Next eyewitness in Krejcir trial to take the stand on Monday

FILE PICTURE: Czech businessman Radovan Krejcir is seen ahead of his trial at the High Court in Johannesburg sitting at the Palm Ridge Magistrate's Court on Thursday, 15 May 2014. Picture: Werner Beukes/SAPA

A convicted armed robber with inside information of how the tik trade works and with the telephone numbers of a high ranking police officer based in Crime Intelligence – this was the State’s first witness, Vusi Msimango, in the trial of Czech Republic fugitive Radovan Krejcir yesterday.

Krejcir is accused of the kidnapping and subsequent attempted murder of Bheki Lukhele.

The defence team has made hay out of Msimango’s past.

In short, Msimango said that he was present when the search for Lukhele’s brother, “Doctor”, began – and so was Krejcir.

He has placed each of the accused at various points in the four days Lukhele was allegedly held captive.

The story is “Doctor” was given 25kg of tik to send to Australia and R70 000 to make it happen.

“Doctor” would have received between R250 000 and R350 000 when the drugs reached its destination.

This never happened and Krejcir supposedly wanted “Doctor” to present himself for a lie-detector test to prove his claim the police had confiscated it.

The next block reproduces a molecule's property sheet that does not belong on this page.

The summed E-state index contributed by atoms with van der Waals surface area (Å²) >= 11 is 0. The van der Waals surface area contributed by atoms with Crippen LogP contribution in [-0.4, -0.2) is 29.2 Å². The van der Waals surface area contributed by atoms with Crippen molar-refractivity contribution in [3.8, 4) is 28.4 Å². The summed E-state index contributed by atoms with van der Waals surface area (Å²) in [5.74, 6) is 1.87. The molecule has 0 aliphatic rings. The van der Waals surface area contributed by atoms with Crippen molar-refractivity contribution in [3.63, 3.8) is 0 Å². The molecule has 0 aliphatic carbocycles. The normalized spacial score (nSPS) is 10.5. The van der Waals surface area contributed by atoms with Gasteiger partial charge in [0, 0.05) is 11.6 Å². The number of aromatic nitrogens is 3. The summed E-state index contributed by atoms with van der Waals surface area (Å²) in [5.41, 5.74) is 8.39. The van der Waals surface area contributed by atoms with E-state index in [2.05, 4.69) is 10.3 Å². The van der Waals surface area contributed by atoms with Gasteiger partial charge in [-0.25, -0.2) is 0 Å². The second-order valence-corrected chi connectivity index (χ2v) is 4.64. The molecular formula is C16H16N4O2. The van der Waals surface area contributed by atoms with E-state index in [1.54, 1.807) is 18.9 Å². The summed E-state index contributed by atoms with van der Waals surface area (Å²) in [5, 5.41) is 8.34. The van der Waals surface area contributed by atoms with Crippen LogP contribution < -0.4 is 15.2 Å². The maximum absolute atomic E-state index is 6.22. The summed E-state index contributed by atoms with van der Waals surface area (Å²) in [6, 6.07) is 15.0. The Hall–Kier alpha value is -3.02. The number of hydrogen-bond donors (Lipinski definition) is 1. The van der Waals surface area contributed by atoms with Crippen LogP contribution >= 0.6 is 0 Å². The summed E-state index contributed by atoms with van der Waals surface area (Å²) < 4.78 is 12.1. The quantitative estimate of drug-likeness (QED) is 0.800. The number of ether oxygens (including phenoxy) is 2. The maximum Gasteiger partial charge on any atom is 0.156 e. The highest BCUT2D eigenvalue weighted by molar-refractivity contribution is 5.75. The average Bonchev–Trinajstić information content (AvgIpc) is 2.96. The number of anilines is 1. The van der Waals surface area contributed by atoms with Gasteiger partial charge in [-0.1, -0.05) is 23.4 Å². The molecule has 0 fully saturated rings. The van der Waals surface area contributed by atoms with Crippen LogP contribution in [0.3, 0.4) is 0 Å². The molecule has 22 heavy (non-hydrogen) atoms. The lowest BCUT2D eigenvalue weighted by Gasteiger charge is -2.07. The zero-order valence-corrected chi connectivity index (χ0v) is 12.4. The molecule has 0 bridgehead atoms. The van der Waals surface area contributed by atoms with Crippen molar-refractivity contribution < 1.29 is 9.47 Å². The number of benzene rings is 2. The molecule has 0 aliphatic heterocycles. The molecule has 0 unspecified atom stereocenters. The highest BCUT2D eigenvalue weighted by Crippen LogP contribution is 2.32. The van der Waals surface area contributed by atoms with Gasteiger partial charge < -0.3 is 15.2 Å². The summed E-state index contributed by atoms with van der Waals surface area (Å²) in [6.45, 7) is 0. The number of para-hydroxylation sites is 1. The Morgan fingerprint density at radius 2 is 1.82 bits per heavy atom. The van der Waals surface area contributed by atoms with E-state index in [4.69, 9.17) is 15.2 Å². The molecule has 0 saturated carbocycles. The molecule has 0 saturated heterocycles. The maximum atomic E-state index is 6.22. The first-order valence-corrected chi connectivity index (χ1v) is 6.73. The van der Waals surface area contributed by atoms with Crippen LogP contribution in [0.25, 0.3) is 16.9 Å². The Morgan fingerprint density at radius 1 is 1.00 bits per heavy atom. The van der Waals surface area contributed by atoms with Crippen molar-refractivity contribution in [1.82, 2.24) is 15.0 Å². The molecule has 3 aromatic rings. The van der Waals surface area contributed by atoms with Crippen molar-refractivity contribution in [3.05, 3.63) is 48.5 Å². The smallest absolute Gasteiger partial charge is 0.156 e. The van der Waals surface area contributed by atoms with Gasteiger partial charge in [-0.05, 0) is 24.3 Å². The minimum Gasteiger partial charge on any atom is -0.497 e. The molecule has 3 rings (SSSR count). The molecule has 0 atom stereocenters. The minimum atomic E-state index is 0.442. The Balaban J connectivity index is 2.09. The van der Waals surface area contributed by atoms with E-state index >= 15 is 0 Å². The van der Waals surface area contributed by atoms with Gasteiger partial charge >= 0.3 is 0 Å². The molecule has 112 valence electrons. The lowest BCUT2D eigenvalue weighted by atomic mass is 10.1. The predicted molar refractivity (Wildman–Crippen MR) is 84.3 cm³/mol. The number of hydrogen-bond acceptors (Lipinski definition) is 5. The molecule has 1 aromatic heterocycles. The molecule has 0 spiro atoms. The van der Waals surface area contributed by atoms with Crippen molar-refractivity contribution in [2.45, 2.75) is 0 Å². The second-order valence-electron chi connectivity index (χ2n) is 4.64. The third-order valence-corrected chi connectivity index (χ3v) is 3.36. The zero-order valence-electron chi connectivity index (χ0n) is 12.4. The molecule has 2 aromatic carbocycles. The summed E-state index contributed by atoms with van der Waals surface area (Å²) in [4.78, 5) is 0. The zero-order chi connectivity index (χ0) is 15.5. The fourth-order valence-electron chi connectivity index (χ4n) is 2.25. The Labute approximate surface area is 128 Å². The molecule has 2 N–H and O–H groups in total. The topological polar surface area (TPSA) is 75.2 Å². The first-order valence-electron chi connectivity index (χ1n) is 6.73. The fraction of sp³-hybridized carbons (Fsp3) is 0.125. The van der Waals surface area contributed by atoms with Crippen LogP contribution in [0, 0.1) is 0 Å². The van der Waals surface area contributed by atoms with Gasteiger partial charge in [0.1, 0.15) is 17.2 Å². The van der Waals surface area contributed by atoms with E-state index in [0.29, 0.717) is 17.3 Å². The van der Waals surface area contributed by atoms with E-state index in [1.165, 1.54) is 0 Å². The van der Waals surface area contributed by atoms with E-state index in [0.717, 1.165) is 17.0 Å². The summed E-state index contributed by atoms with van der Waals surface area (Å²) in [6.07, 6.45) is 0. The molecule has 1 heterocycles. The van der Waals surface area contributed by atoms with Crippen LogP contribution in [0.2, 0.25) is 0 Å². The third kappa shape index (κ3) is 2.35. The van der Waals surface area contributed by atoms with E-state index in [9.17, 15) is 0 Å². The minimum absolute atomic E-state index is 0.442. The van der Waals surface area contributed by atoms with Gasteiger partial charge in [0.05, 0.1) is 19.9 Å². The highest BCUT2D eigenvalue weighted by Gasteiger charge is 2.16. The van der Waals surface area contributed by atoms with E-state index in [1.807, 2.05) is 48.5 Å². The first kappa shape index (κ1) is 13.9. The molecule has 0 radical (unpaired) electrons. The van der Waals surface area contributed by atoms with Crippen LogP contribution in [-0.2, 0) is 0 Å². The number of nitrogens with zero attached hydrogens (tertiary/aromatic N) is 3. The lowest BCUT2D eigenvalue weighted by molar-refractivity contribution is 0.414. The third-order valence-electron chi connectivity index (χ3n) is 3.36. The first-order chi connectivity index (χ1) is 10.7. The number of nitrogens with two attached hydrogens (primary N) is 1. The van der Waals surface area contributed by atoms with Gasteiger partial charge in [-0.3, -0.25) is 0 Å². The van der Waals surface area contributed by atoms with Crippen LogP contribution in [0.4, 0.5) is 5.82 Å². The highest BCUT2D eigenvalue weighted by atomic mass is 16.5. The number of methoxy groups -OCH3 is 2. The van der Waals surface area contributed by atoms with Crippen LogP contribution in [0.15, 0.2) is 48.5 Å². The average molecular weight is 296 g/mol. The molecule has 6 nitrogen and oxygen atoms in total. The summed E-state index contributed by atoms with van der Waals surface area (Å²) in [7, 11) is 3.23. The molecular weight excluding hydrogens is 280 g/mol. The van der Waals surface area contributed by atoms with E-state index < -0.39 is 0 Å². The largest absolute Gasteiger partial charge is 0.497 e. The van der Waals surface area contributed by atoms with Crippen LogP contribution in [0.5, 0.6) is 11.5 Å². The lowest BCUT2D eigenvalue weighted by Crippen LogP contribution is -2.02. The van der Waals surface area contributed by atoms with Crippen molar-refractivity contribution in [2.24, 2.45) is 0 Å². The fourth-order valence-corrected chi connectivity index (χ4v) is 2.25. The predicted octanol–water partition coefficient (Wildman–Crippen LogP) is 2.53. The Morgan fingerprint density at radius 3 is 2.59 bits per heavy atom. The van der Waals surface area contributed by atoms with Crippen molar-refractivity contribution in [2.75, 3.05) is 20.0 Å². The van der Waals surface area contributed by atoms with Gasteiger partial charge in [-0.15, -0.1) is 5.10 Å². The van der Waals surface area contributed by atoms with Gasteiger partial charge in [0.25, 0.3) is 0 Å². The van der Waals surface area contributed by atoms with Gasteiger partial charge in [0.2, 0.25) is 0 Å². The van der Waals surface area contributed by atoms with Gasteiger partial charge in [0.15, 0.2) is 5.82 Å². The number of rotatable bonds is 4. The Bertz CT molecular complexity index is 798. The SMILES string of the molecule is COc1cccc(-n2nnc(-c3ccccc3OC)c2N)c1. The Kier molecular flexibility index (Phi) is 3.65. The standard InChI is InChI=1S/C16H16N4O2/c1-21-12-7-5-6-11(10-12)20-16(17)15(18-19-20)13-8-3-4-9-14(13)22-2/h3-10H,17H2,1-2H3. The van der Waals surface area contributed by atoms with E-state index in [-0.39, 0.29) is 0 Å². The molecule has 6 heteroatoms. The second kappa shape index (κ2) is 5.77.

“Doctor” disappeared and – cutting a long story short, which involved Krejcir allegedly introducing himself to Lukhele by pouring a kettle of boiling water on Lukhele’s head – it led to Krejcir and company appearing in court.

The State has said Lukhele’s assault was so bad it amended the original assault with intent to do grievous bodily harm to attempted murder.

In order of appearance at the trial are: Krejcir, Desai Luphondo, former warrant officers Samuel Modise Maropeng and George Nthoroane, Siboniso Miya and the other former warrant officer, Jan Lefu Mofokeng.

Msimango also has a 10-year-old relationship with Crime Intelligence’s Colonel Nkosana “Killer” Ximba.

The four advocates for the accused have grilled Msimango and have at times been admonished by Judge Colin Lamont to refrain from directly calling Msimango’s testimony an outright lie.

Much was made by the defence over Msimango’s embellishment of his sworn statement – such as how Lukhele was apparently bound while people took turns to kick him, which is not in Msimango’s statement.

It seems as if the defence’s only defence is the standard denial, as it has not said if it can produce witnesses to say where any of its clients were at the time of the alleged incidents – including a trip to Ermelo to look for “Doctor”.

In contrast, the State will be relying on the testimony of eyewitnesses and cellphone data, placing the accused where incidents are alleged to have occurred.

Msimango, the first of about 10 witnesses, was finally released with a warning to remain available.

The trial continues on Monday.



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